COVID did not destroy the world economies, but just exposed what was already there, and with each passing day and the more information that comes out, the more difficult things seem to be. According to the European Central Bank and reported on by Zero Hedge, new market research shows that 93% of economies around the world are suffering major economic contractions while the stock markets are at all-time highs.
Although the euro spiked and markets appeared initially disappointed by the ECB’s measures, by the end of the day “longer-end rates had rallied and IG credit spreads were broadly unchanged” Martin writes and adds that “what’s clear is that financial repression lives on for another year…a bullish backdrop, which will continue to elicit a thirst for yield across debt markets, in our view.”
Just in case it’s not that “clear”, the BofA strategist explains that the message from the ECB is that “the key message underlying everything was that favourable financing conditions must be preserved across all markets: banks, sovereigns and corporates.” And as he further notes, what the ECB did “should be thought of as akin to Yield Curve Control for credit.” Which also means that if corporate yields are under lock and key for 2021, “then credit vol likely will sink further next year, continuing to support the thirst for yield and compression trade in credit.”
That said, while anyone who has dared step in front of hits liquidity firehose, which as we noted on Friday amounts to $1.3 billion in asset purchases every hour, has been absolutely crushed, there is a distinct risk as we head in 2021.
First some context: as Martin puts it, “it’s hard to escape how powerful the policy “supernova” has been this year, against a backdrop of historically horrendous growth.” And just to put it perspective, his next is absolutely staggering: “2020 is ending with 93% of economies across the world having contracted (Chart 1), with 53% shrinking this year by more than 6% (versus just 17% of economies in 2009).” (source)
Unfortunately, this right here is the beginning sign of a major trend I warned about, which is the trouble in the financial system.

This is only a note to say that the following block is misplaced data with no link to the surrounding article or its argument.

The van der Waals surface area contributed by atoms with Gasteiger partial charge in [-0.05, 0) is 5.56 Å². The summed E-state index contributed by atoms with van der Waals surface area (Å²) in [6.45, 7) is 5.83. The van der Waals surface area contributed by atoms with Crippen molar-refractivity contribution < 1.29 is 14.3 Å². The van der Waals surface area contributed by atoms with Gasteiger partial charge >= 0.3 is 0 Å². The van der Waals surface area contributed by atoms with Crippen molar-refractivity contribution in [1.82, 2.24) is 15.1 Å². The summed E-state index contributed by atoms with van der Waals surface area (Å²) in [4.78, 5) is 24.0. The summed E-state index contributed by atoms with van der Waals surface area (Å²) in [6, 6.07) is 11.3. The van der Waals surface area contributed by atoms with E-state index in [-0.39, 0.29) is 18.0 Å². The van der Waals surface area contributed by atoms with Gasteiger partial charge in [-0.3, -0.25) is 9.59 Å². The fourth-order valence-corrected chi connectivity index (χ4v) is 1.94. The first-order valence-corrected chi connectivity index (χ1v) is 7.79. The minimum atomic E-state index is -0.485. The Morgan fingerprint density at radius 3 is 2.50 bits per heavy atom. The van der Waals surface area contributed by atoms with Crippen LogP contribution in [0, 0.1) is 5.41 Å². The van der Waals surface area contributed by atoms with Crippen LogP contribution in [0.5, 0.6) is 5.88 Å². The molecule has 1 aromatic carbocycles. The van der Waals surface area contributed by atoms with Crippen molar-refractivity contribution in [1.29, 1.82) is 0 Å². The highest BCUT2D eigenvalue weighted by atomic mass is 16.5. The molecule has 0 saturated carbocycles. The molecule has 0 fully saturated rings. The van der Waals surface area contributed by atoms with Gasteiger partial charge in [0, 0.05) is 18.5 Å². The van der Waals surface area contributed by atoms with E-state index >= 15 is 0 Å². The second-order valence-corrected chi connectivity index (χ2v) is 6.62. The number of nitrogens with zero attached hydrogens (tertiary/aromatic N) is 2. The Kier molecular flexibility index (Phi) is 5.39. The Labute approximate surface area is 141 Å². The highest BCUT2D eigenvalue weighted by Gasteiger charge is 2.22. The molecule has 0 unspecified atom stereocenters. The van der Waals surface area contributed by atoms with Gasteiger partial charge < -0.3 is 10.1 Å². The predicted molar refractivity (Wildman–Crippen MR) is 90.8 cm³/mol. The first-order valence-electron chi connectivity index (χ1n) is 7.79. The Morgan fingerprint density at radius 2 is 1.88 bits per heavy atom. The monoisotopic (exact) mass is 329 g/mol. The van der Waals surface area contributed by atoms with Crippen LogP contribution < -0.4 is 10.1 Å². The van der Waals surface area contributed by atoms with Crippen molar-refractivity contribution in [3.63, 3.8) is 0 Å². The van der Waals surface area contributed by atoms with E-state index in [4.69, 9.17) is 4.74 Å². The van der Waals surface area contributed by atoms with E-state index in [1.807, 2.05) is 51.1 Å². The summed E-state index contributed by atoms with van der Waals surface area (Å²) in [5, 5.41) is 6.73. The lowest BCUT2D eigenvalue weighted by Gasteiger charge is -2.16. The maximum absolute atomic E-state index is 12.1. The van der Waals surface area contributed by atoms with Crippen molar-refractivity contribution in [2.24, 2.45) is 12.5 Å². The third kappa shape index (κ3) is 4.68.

I have explained this in many posts, which you can read in the Shoebat archives, but I will summarize the concept here.
Right now, the world economic machine is drowning in debt. The situation of the common man to the most powerful governments is the same. All are drowning in unpayable debts that have built up for decades following the Second World War, and with the US dollar itself in debt (since the dollar is a note of debt backed buy the credit of the United States Government), there is no way out of the current mess save for either a disowning of the debt that would lead to price deflation and massive depressions for the whole world, or paying it through hyperinflation an in the process crashing the currency, destroying savings, an causing long-term political instability that probably would lead to a war. In both cases, the latter is historically chosen not because it is the better option for all, but because it is the more politically expedient one, since it allows the debt to be separated and in a sense ‘scapegoated’ onto itself with no individual taking responsibility.
But why then are stocks going up? Should they not be going down?
Now some stocks will tank because of how these companies are exposed to the debt. Big real estate companies, for example, are in a lot of danger because of the commercial housing debt-bond market link. However, companies themselves on average will neither increase nor decrease in value, but rather, their paper value will rise in accordance with the debasement of the currency to preserve their measure of real value without adding to it or subtracting from it.